Baroness Wilcox: My Lords, I thank the Minister for that assurance. I listened carefully to hear whether he said yes, there would be lay representation on expert committees or yes, he would consider there being lay representation on the committees. I imagine I heard the former rather than the latter. I understand that a paper will come to this House and the agency will not be up and running until 1999. I hope to ask many Questions on this subject during the intervening time.

Will the Minister agree that it is the wall that has been raised between expert committees and consumer committees in the past that has caused so much trouble, whereby it is thought that consumers are not intelligent enough to work out what the experts will say on the expert committees? Does he agree that the committee on novel foods and processes and the committee on medical aspects of food and nutritional policy have made a valuable contribution to the work thus far?

Lord Donoughue: My Lords, one of the consolations of this office is being able to look forward to exchanges with the noble Baroness. My right honourable friend in another place is making a response today to a Written Question setting out many of our proposals for the new food safety agency. We totally support in principle the idea of lay representation. The response will state that openness and transparency will be one of the agency's principal criteria. As for its advisory committees, it will be an independent agency and I assume that it will begin by involving the existing advisory committees, mainly from MAFF. We propose to strengthen the role of the Food Advisory Committee, which already has two lay representatives and will have more.

As the noble Baroness knows, there are seven MAFF advisory committees relating to food, four of which already have lay representatives. The three that do not,

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including the Veterinary Products Committee and the Advisory Committee on Pesticides, are looking actively and canvassing for members. I hope that by the end of the year they will have been announced. SEAC is also looking actively. I hope by the end of the year all seven committees will have lay representatives. We are looking for members and hope that Members of this House, including the noble Baroness, will submit names of representatives. I am not accountable to the Department of Health for the committees, especially the three notorious acronyms--COT, COM and COC. At present those committees do not have lay representatives.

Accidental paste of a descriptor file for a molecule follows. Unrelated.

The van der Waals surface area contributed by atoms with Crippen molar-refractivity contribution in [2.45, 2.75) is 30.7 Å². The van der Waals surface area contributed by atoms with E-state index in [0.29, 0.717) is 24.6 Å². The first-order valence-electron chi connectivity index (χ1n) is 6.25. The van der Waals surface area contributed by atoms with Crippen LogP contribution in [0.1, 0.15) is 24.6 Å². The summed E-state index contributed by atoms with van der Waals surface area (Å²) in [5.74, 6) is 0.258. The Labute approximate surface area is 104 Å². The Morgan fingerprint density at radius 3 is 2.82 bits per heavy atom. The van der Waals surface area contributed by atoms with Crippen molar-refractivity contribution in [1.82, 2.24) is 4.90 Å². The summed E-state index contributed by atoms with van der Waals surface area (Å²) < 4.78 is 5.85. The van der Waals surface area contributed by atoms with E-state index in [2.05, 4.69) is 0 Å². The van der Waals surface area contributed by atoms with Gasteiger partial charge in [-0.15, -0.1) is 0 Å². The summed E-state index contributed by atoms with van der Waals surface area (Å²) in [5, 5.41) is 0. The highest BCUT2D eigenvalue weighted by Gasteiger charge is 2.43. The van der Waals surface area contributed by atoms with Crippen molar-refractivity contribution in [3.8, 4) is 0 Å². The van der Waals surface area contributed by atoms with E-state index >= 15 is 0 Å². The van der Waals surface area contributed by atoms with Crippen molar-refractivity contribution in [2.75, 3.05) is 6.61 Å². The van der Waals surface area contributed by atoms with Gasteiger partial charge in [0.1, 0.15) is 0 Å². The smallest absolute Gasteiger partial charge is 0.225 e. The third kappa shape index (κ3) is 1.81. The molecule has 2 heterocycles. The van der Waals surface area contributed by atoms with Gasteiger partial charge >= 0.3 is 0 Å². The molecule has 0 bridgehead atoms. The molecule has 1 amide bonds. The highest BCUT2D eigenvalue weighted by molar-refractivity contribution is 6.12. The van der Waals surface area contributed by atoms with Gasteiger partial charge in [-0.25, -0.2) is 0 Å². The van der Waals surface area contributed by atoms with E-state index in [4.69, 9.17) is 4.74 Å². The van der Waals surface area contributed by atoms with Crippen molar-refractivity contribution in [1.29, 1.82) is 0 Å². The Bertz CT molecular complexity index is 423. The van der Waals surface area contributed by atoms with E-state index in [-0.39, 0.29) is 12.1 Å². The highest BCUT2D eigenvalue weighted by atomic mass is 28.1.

Baroness Oppenheim-Barnes: My Lords, will the Minister note that I entirely support what my noble friend Lady Wilcox said? A modicum of common sense is worth a great deal of expertise. It is very much lacking at present in food nutritional labelling, which is unintelligible. The problem is exacerbated by the dreadful Euro-numbers--indeed, one needs a translation book to understand them. Will he undertake that, if a comprehensible and easily intelligible form of nutritional labelling is proposed by the committee, he will not allow our partners in the Community to override it?

Lord Donoughue: My Lords, that is one of the many reasons why we support lay representatives. Labelling will be a factor. I am sure that the new committee will bear in mind what the noble Baroness has said. On the European role, food safety is basically a Europe-determined policy.

The Countess of Mar: My Lords, is the noble Lord aware how much I appreciate the breath of fresh air that seems to be flowing through MAFF at the moment? As well as bringing lay membership into the committees, are the Government considering broadening the scientific base, as I suggested in my speech of 24th June when I suggested that perhaps young Ph.Ds might also be co-opted onto the committees?

Lord Donoughue: My Lords, I thank the noble Countess for her kind remarks. I also thank her because she has been responsible for much of the momentum in changing the situation and attitudes in this area. We are looking at broadening the scientific base--I know this is an area in which she is interested. We propose to put lay members very shortly on two subordinate committees to the Advisory Committee on Pesticides--the Pesticides Forum and the Working Party on Pesticide Residues.

Lord Peyton of Yeovil: My Lords, desirable though the aims of this agency may be, is the noble Lord aware that there is a certain amount of apprehension that its activities could develop into a nightmare of officiousness and bureaucracy? I just wonder which of the noble Lord's colleagues will have the rather difficult task of restraining the excessive enthusiasm that the agency may be tempted to show.